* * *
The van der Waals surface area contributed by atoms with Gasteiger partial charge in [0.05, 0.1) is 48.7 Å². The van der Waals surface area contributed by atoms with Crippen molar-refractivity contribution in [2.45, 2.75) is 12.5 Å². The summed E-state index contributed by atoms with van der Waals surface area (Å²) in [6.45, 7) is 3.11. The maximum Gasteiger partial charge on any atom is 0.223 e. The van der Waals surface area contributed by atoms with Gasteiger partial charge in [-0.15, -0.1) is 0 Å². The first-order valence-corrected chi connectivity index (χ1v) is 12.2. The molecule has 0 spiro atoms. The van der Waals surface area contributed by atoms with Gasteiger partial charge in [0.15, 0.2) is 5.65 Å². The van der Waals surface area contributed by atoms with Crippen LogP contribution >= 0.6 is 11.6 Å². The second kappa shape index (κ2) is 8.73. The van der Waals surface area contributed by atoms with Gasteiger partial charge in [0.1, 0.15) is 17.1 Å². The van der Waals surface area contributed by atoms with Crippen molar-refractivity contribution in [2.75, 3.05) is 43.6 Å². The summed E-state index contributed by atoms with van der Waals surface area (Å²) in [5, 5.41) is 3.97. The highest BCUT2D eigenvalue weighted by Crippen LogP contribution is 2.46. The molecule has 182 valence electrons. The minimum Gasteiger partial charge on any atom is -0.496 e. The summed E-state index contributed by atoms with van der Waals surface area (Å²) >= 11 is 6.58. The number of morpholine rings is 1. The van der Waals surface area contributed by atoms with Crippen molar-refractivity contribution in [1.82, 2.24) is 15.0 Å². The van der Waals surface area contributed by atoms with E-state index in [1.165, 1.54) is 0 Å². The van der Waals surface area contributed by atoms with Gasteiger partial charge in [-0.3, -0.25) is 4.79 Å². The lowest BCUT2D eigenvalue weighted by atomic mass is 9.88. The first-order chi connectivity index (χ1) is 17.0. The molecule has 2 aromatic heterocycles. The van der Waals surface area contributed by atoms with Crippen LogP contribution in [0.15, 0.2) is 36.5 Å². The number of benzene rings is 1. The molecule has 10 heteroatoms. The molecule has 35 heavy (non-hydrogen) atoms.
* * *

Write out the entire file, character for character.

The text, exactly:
The van der Waals surface area contributed by atoms with Gasteiger partial charge in [0.05, 0.1) is 48.7 Å². The van der Waals surface area contributed by atoms with Crippen molar-refractivity contribution in [2.45, 2.75) is 12.5 Å². The summed E-state index contributed by atoms with van der Waals surface area (Å²) in [6.45, 7) is 3.11. The maximum Gasteiger partial charge on any atom is 0.223 e. The van der Waals surface area contributed by atoms with Gasteiger partial charge in [-0.15, -0.1) is 0 Å². The first-order valence-corrected chi connectivity index (χ1v) is 12.2. The molecule has 0 spiro atoms. The van der Waals surface area contributed by atoms with Gasteiger partial charge in [0.15, 0.2) is 5.65 Å². The van der Waals surface area contributed by atoms with Crippen LogP contribution >= 0.6 is 11.6 Å². The second kappa shape index (κ2) is 8.73. The van der Waals surface area contributed by atoms with Gasteiger partial charge in [0.1, 0.15) is 17.1 Å². The van der Waals surface area contributed by atoms with Crippen molar-refractivity contribution in [2.75, 3.05) is 43.6 Å². The summed E-state index contributed by atoms with van der Waals surface area (Å²) in [5, 5.41) is 3.97. The highest BCUT2D eigenvalue weighted by Crippen LogP contribution is 2.46. The molecule has 182 valence electrons. The minimum Gasteiger partial charge on any atom is -0.496 e. The summed E-state index contributed by atoms with van der Waals surface area (Å²) >= 11 is 6.58. The number of morpholine rings is 1. The van der Waals surface area contributed by atoms with Crippen molar-refractivity contribution in [1.82, 2.24) is 15.0 Å². The van der Waals surface area contributed by atoms with E-state index in [1.165, 1.54) is 0 Å². The van der Waals surface area contributed by atoms with Gasteiger partial charge in [-0.3, -0.25) is 4.79 Å². The lowest BCUT2D eigenvalue weighted by atomic mass is 9.88. The first-order chi connectivity index (χ1) is 17.0. The molecule has 2 aromatic heterocycles. The van der Waals surface area contributed by atoms with Crippen LogP contribution in [0.15, 0.2) is 36.5 Å². The number of benzene rings is 1. The molecule has 10 heteroatoms. The molecule has 35 heavy (non-hydrogen) atoms.